About a year ago, young women began telling Thomas, a drug and alcohol counselor since 1992, that they felt preyed upon. They felt men watching, trying to get them drunk. Some told him of taking a drink, blacking out and coming to with strangers on top of them.

He warns that more than 50 percent of sexual assaults involve alcohol. Perpetrators use it to blame the victim: “She was drunk.” The best prevention is avoiding dangerous situations – adult parties attended by strangers.

 
If you do go, he tells the girls, don’t eat the food. Don’t drink anything not sealed in a can or bottle. Don’t get intoxicated.

Look for the exits and windows. Recognize when a man is trying to herd you away from friends.

Think: “I am not going to be a victim.”

Brianna Tillman, 17, a senior at Lander Valley High School, and Shaina Ute, 15, a sophomore at Lander, sit down together on the mat during a break.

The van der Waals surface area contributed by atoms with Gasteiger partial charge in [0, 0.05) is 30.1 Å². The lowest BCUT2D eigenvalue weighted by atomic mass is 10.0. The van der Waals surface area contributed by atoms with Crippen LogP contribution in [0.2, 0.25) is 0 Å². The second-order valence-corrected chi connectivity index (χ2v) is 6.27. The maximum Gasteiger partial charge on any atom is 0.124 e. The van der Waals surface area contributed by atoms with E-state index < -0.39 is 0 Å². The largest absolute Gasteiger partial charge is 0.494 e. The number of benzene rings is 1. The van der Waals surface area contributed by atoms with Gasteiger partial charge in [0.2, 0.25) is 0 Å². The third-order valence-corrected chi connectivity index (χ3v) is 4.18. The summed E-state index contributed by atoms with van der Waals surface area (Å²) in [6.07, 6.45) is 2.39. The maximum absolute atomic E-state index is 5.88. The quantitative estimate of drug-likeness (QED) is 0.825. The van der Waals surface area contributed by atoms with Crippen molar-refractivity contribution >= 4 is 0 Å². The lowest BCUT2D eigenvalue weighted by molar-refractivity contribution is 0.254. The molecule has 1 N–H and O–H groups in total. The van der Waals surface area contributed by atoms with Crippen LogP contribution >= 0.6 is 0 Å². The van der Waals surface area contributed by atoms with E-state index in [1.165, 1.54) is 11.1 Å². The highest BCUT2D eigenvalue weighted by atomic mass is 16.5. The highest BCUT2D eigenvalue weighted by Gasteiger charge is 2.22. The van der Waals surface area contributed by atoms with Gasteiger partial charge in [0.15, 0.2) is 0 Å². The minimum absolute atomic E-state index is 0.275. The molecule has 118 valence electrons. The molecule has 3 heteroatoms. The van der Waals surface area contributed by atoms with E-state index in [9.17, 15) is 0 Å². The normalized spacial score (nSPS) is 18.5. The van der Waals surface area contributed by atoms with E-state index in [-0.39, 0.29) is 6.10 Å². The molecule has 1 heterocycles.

“It’s kind of like the girls don’t care anymore,” Tillman says.

“It’s the parents, too,” Ute replies. Her friends “don’t have limits. They don’t have rules or boundaries.”

“When you punch, you want to PUNCH!” Thomas says, standing in front of the girls, striking out from his chest and closing his fist just before extension.

Mean it. Be deliberate. Act like your life depends on it.

“Every time you throw a punch, I want you to yell something,” Thomas says. “I want you to yell STOP!”

“STOP!” He strikes with his right fist.

“STOP!” Strikes with his left.

“STOP!” Strike. “STOP!” Strike. “Gain that inner sense that you will live.”

The girls pair off. Anjalene puts her whole body behind her punch. Her mom, Jolene, holds a blue body bag for protection and encourages her daughter to hit harder.

Jolene is executive director of the Wind River Alliance, a nonprofit organization working to protect the Wind River and its watershed. She teaches young people that all water runs together, and we are only as healthy as our water. Healthy communities are similar: People are all interconnected. When the connection is lost, social problems spread like disease.